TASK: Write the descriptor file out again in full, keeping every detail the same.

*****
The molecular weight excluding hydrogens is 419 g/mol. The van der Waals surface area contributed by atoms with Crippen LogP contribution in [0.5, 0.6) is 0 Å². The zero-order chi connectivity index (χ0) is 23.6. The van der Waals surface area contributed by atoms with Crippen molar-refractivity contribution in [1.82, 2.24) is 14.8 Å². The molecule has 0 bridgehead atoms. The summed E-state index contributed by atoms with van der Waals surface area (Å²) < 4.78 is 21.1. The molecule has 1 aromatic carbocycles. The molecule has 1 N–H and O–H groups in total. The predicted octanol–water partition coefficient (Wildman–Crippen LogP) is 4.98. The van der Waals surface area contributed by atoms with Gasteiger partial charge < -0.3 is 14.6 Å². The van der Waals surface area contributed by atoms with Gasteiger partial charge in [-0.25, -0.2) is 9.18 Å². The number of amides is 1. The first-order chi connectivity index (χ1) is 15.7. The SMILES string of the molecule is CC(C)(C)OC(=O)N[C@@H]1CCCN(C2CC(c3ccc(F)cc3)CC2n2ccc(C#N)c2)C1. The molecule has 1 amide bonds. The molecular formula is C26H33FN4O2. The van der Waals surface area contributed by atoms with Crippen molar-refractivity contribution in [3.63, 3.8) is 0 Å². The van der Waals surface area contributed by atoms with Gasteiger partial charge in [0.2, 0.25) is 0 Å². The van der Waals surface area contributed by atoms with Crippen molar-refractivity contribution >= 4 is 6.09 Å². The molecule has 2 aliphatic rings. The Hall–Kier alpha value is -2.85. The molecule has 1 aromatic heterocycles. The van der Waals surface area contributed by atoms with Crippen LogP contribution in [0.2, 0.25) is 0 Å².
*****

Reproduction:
The molecular weight excluding hydrogens is 419 g/mol. The van der Waals surface area contributed by atoms with Crippen LogP contribution in [0.5, 0.6) is 0 Å². The zero-order chi connectivity index (χ0) is 23.6. The van der Waals surface area contributed by atoms with Crippen molar-refractivity contribution in [1.82, 2.24) is 14.8 Å². The molecule has 0 bridgehead atoms. The summed E-state index contributed by atoms with van der Waals surface area (Å²) < 4.78 is 21.1. The molecule has 1 aromatic carbocycles. The molecule has 1 N–H and O–H groups in total. The predicted octanol–water partition coefficient (Wildman–Crippen LogP) is 4.98. The van der Waals surface area contributed by atoms with Gasteiger partial charge < -0.3 is 14.6 Å². The van der Waals surface area contributed by atoms with Gasteiger partial charge in [-0.25, -0.2) is 9.18 Å². The number of amides is 1. The first-order chi connectivity index (χ1) is 15.7. The SMILES string of the molecule is CC(C)(C)OC(=O)N[C@@H]1CCCN(C2CC(c3ccc(F)cc3)CC2n2ccc(C#N)c2)C1. The molecule has 1 amide bonds. The molecular formula is C26H33FN4O2. The van der Waals surface area contributed by atoms with Crippen molar-refractivity contribution in [3.63, 3.8) is 0 Å². The van der Waals surface area contributed by atoms with Gasteiger partial charge in [0.2, 0.25) is 0 Å². The van der Waals surface area contributed by atoms with Crippen molar-refractivity contribution >= 4 is 6.09 Å². The molecule has 2 aliphatic rings. The Hall–Kier alpha value is -2.85. The molecule has 1 aromatic heterocycles. The van der Waals surface area contributed by atoms with Crippen LogP contribution in [0.2, 0.25) is 0 Å².